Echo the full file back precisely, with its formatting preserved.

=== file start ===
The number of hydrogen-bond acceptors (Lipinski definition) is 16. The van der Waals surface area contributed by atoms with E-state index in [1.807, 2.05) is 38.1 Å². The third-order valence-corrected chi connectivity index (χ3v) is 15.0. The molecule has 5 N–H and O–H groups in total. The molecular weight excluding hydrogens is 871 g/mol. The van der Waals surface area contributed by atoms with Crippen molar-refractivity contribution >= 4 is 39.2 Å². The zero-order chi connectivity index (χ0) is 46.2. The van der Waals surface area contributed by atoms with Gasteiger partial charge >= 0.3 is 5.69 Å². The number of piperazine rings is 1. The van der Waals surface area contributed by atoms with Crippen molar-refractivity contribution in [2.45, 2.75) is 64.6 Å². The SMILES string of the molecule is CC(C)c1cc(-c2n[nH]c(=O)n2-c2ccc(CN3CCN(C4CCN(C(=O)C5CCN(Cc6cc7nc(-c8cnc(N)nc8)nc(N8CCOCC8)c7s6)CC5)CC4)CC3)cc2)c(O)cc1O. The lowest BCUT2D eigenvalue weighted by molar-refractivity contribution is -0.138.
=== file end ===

The number of hydrogen-bond acceptors (Lipinski definition) is 16. The van der Waals surface area contributed by atoms with E-state index in [1.807, 2.05) is 38.1 Å². The third-order valence-corrected chi connectivity index (χ3v) is 15.0. The molecule has 5 N–H and O–H groups in total. The molecular weight excluding hydrogens is 871 g/mol. The van der Waals surface area contributed by atoms with Crippen molar-refractivity contribution >= 4 is 39.2 Å². The zero-order chi connectivity index (χ0) is 46.2. The van der Waals surface area contributed by atoms with Gasteiger partial charge >= 0.3 is 5.69 Å². The number of piperazine rings is 1. The van der Waals surface area contributed by atoms with Crippen molar-refractivity contribution in [2.45, 2.75) is 64.6 Å². The SMILES string of the molecule is CC(C)c1cc(-c2n[nH]c(=O)n2-c2ccc(CN3CCN(C4CCN(C(=O)C5CCN(Cc6cc7nc(-c8cnc(N)nc8)nc(N8CCOCC8)c7s6)CC5)CC4)CC3)cc2)c(O)cc1O. The lowest BCUT2D eigenvalue weighted by molar-refractivity contribution is -0.138.